Video games have been around since the 70’s and have become increasingly popular for kids and adults with each new game development, but when we think about video game players, who comes to mind? The stigma is that the industry is male-dominated–filled with adolescent boys and adult men who play first-person shooters. While part of this stigma may be true, it’s important to remember that women and girls are gamers too!
According to an Entertainment Software Association (ESA) report from 2016, nearly half, or 41%, of game players are female. What’s more, women 18 years and older represent a significantly greater portion of the game-playing population at 31%, while boys under18 represent just 17%.
Girls have been playing games (on PCs or game consoles) since the beginning, but the number of female gamers surged in the early 2000’s when massively multiplayer online (MMO) and VR games like The Sims and Neopets were introduced. Fast forward to recent years with the development of mobile and social media games like Candy Crush and Farmville. These games are inspiring young girls to learn more about the industry.
Catherine Varner, a Senior Statistical Data Analyst for Epic Games, got her start playing League of Legends in 2010. She loved the idea of being able to play against real people online, instead of playing against a computer-generated opponent. Combine that with her data analyst background and it was her recipe for success; “I figured if there was some way that I could find a career that combined games that I was playing with the data techniques that I was interested in, that would be the best combination of things.”
Varner says there are a lot of women in the gaming industry, but not in the types of creative roles she’d like to see them in. Many of the women she has worked with have been involved in HR, marketing or administrative positions. Meanwhile, game development and engineering departments are definitely more male-dominated.
The reason behind the lack of females in the video game development process could be a variety of things. Many women have been outraged at the way female characters are portrayed in video games. In Blizzard Entertainment’s original World of Warcraft, for example, female characters were very scantily-dressed and were often given less compelling storylines.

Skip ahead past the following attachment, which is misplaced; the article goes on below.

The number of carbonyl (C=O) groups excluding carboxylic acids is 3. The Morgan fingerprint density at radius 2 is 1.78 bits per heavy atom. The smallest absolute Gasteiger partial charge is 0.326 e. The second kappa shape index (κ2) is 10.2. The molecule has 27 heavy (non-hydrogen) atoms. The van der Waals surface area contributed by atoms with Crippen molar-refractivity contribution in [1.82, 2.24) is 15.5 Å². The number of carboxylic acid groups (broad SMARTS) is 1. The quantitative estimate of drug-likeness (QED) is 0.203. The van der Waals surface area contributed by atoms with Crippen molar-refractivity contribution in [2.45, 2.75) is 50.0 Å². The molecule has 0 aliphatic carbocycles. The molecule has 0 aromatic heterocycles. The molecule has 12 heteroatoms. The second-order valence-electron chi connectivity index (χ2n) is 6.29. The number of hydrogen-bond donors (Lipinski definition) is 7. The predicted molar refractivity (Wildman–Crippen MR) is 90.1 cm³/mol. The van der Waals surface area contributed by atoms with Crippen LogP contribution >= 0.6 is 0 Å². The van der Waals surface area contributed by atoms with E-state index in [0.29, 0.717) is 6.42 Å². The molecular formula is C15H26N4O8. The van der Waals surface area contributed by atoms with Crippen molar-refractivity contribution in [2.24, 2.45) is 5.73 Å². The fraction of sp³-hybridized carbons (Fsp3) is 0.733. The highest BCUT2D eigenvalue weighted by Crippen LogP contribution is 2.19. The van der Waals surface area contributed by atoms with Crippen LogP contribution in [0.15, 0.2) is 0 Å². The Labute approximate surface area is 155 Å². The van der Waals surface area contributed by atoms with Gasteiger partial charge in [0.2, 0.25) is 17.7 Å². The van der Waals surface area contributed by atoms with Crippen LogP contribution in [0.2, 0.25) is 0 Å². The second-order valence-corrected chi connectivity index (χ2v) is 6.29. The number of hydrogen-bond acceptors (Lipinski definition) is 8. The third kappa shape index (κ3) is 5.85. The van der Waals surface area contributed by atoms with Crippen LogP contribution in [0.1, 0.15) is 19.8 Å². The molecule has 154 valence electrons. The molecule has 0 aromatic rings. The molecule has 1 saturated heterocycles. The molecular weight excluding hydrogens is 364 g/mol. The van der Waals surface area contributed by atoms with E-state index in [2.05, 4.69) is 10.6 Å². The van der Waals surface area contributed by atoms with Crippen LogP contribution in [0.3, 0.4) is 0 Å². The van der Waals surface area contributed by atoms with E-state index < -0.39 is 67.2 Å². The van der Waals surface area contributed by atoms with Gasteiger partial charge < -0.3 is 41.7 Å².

However, Blizzard and other companies are now making strides to connect to more girls by creating more complex female characters in their newest games. “If you look at Overwatch, their most recent game, all the female characters in that one all have distinct identities and even the ones that are more sexualized have a character concept that matches that look,” Varner explains.
So, how can playing video games get girls interested in a future in coding? It all starts with realizing they can make a career out of something they love doing. Varner says:
People realize ‘oh, this is what goes into game development.’ It takes designers, engineers, and artists and all of that whole realm of job potential and when you are really engrossed in gaming as a player, you start to realize those components. So, I think that as younger and younger girls start to play games that take a lot of development power, they can say ‘oh, I can fit into this industry too!’
Some especially fearless young women are combating traditional gaming and making their own content-by women, for women. In 2015, two teen coders, Andrea Gonzales and Sophie Houser, created their own app called Tampon Run. The Super Mario for the ‘Girl Squad’ generation, Tampon Run is less about taking on bad guys and more about breaking down the stigma around menstruation, one flying tampon at a time.
With more companies realizing the potential to reach broader audiences and creating content that appeals to both genders and remarkable girl gamers like these, the statistics of female gamers are only expected to rise, once and for all narrowing the gender gap in STEM careers.